A BRIEF HISTORY OF LOCOPAGE

Here is a brief history of Locopage and my interest in railways.

I have been interested in railways since a young age (I was born in 1975). When the Mornington line was still open (it closed in 1981), I can remember traveling along it in a railmotor.
Our family was involved with the Mornington Railway Preservation Society from the mid-1980's to early-1990's. Trains are a family interest; my brother is interested in railmotors and rollingstock; while my father has been involved with Puffing Billy, Walhalla Goldfields Railway, and the Daylesford Spa Country Railway.

In September 1988, I got an interest in diesel and electric locomotives, and decided to start 'locospotting'. I cannot recall where the idea for this came from.
I made a 'Locolist' covering Victorian diesel and electric locomotives; this later expanded to interstate government operators, and eventually, private operators.
The first loco seen was N474, while on a short holiday at Warrnambool  on 20 September 1988.
If you want to see the list of locomotives that I have seen over the years, then please follow this link.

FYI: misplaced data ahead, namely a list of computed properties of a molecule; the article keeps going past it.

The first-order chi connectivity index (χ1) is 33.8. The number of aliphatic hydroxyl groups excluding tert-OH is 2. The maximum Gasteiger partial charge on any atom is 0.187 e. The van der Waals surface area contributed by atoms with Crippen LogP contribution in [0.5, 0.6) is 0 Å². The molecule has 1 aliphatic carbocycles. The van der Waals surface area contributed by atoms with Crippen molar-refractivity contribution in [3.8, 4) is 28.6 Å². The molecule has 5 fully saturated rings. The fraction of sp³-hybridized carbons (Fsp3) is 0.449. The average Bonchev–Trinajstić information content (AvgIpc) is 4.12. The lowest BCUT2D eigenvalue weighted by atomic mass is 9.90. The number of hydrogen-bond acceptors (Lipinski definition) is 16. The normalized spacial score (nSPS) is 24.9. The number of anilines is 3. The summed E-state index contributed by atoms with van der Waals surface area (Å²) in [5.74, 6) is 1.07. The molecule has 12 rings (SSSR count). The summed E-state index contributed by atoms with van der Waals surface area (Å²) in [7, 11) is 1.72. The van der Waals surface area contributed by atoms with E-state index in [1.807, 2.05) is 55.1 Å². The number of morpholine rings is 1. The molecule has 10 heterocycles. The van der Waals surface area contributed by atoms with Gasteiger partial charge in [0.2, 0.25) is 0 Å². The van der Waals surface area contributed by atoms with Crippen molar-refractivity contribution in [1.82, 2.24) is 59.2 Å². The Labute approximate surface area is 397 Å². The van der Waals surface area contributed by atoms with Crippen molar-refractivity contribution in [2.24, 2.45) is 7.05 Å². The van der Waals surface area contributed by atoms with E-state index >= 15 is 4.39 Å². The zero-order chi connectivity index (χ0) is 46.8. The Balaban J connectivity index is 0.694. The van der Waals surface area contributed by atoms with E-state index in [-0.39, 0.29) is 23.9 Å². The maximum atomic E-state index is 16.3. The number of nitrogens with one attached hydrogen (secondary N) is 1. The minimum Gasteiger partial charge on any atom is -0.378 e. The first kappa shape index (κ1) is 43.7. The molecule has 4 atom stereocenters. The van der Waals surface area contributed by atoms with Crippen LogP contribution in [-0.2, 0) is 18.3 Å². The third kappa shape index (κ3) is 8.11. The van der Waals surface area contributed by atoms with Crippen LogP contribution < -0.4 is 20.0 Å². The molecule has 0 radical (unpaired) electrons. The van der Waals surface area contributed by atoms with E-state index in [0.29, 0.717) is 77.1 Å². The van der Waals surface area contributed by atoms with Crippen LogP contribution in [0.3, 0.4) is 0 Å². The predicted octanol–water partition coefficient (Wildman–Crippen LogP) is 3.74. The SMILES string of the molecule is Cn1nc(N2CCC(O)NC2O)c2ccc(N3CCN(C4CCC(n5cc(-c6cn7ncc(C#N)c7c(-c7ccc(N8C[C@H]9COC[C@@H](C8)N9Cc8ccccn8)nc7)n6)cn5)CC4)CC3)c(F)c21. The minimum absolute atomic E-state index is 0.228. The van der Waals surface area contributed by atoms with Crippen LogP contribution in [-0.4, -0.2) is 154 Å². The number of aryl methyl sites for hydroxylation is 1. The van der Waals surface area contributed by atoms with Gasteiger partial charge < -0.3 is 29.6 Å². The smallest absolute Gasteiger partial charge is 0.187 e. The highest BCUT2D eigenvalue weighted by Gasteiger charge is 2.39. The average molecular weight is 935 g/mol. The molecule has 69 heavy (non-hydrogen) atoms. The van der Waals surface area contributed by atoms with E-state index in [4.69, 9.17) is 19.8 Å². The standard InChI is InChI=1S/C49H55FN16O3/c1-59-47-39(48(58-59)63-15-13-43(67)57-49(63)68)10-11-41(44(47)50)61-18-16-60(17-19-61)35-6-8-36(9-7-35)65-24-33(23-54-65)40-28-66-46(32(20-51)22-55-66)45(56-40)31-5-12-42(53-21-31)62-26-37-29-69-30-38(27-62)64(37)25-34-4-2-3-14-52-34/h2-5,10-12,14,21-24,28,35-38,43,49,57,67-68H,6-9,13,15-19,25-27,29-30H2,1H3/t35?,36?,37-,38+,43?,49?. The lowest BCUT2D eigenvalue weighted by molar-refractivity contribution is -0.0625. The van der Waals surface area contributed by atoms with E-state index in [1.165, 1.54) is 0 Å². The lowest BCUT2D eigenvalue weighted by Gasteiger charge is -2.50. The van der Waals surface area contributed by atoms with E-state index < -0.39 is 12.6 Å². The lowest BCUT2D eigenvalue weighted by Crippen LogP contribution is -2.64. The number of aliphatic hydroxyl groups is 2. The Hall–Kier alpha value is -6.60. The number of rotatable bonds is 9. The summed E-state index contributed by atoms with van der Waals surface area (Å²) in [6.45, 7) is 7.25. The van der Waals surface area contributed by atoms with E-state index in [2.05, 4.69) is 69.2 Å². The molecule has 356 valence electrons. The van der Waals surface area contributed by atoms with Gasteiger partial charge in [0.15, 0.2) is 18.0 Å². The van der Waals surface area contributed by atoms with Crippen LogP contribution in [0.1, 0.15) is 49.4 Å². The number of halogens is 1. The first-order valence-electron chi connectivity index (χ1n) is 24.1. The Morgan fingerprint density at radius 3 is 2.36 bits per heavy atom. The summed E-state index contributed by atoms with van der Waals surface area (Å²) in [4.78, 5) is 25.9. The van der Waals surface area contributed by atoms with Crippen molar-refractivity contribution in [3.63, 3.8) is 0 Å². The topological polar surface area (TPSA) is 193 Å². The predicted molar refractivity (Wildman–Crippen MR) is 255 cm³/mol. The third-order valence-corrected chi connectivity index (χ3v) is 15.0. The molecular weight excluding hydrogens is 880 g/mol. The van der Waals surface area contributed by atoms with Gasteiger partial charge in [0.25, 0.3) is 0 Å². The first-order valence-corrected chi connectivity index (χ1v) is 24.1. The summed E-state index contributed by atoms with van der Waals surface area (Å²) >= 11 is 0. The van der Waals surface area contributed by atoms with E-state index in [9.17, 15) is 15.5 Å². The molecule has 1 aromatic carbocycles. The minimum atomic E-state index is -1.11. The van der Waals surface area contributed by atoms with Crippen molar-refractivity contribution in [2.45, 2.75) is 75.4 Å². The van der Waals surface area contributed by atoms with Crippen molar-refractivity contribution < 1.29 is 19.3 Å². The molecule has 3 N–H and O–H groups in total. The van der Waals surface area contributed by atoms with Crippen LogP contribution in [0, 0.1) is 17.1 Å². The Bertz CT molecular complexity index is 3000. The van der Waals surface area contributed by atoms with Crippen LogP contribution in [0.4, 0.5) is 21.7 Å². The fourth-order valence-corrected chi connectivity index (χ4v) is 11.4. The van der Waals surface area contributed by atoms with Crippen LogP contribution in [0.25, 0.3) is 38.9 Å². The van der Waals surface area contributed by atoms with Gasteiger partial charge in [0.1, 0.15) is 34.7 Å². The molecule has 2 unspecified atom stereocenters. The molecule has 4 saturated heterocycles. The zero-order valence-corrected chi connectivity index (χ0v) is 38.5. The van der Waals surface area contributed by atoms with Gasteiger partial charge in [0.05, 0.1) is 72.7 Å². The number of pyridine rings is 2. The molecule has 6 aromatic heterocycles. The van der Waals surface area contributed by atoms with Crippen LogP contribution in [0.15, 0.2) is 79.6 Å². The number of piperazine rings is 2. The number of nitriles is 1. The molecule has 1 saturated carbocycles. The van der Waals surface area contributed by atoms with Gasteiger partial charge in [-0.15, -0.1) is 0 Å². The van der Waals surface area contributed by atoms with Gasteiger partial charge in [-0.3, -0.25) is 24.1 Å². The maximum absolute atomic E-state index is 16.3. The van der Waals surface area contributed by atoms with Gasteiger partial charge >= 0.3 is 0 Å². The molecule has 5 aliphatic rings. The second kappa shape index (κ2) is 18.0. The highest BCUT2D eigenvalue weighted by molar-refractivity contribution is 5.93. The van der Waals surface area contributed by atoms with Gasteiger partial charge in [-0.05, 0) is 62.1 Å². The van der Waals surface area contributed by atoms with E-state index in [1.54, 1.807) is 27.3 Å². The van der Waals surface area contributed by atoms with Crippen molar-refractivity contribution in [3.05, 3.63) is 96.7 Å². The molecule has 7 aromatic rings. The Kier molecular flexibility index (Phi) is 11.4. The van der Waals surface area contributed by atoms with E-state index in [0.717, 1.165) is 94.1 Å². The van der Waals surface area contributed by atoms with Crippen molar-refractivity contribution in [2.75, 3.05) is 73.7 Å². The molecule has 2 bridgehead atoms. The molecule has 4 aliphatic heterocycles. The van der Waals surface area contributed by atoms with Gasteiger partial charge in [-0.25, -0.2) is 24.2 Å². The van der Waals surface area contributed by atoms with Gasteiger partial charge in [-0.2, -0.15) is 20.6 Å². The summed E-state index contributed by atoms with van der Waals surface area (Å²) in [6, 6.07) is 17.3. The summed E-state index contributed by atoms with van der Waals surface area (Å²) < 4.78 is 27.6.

Initially, I wrote up my locomotive data, but then with access to database software at secondary school, typed it up. My locomotive database is now in Microsoft Access, and has over 5000 records in it, as the fleets have grown over time. If you want a copy, it can be downloaded at the bottom of the Guide page.

The printout from the database - the latest edition of my 'Locolist' is now a 'book' over 300 pages long.

1994 saw me off to RMIT University studying for a cartography degree. While here, I got access to the Internet, and found the aus.rail newsgroup was a useful source of information.

In May 1997, a request was posted on aus.rail for information on Victorian locomotives. A reply suggested the book 'Power Parade'.
This got me thinking: I had recently done some web design work as part of my course at uni, and I had diesel and electric locomotive information at home in 'Locolist'. Perhaps I could create a web site on diesel and electric locomotives? So, I got in touch with David Bromage, the webmaster of Railpage, and asked about the idea of having a "locomotive page" on Railpage. He agreed, and so Locopage was born.

In early June 1997, the first HTML files for Locopage went online. They contained just brief tech specs, details of named and preserved locos, and links to photos. During July, the first stage of Locopage was completed. It should be pointed out that at the same time I was doing this, I also had mid-year exams, and then was working on my research project. I had initially included TasRail locos on Locopage, but after discussion with Stuart Dix, removed these, as they were already covered on the RailTas website.

By late September 1997, I had produced a template of the current design for the individual pages for locomotive classes. The only feature that would be added in the future were the entry-into-service, withdrawal, and scrapping dates, following a suggestion in the feedback.